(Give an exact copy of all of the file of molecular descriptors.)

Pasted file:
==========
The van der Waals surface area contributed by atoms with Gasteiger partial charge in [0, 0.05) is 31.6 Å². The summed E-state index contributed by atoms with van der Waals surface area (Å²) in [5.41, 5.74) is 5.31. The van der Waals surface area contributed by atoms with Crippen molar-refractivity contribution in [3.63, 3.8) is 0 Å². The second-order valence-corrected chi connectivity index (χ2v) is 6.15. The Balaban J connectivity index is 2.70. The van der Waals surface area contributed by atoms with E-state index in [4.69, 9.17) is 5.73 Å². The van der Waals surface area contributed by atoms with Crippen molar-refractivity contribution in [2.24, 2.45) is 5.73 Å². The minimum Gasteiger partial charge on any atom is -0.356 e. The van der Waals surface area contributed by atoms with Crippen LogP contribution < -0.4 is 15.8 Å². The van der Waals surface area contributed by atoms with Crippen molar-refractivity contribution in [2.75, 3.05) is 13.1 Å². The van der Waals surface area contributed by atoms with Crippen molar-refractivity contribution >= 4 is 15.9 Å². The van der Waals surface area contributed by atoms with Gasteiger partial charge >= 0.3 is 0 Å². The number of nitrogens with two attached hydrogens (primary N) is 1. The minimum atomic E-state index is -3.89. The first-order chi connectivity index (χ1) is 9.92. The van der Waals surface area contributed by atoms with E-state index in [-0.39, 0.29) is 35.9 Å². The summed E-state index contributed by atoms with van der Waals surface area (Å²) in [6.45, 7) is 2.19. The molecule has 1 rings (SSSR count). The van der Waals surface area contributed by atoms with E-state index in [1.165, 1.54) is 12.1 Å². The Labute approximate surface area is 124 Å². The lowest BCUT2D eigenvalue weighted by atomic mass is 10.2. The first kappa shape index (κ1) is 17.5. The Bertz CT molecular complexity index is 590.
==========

The van der Waals surface area contributed by atoms with Gasteiger partial charge in [0, 0.05) is 31.6 Å². The summed E-state index contributed by atoms with van der Waals surface area (Å²) in [5.41, 5.74) is 5.31. The van der Waals surface area contributed by atoms with Crippen molar-refractivity contribution in [3.63, 3.8) is 0 Å². The second-order valence-corrected chi connectivity index (χ2v) is 6.15. The Balaban J connectivity index is 2.70. The van der Waals surface area contributed by atoms with E-state index in [4.69, 9.17) is 5.73 Å². The van der Waals surface area contributed by atoms with Crippen molar-refractivity contribution in [2.24, 2.45) is 5.73 Å². The minimum Gasteiger partial charge on any atom is -0.356 e. The van der Waals surface area contributed by atoms with Crippen LogP contribution < -0.4 is 15.8 Å². The van der Waals surface area contributed by atoms with Crippen molar-refractivity contribution in [2.75, 3.05) is 13.1 Å². The van der Waals surface area contributed by atoms with Crippen molar-refractivity contribution >= 4 is 15.9 Å². The van der Waals surface area contributed by atoms with Gasteiger partial charge >= 0.3 is 0 Å². The number of nitrogens with two attached hydrogens (primary N) is 1. The minimum atomic E-state index is -3.89. The first-order chi connectivity index (χ1) is 9.92. The van der Waals surface area contributed by atoms with E-state index in [-0.39, 0.29) is 35.9 Å². The summed E-state index contributed by atoms with van der Waals surface area (Å²) in [6.45, 7) is 2.19. The molecule has 1 rings (SSSR count). The van der Waals surface area contributed by atoms with E-state index in [1.165, 1.54) is 12.1 Å². The Labute approximate surface area is 124 Å². The lowest BCUT2D eigenvalue weighted by atomic mass is 10.2. The first kappa shape index (κ1) is 17.5. The Bertz CT molecular complexity index is 590.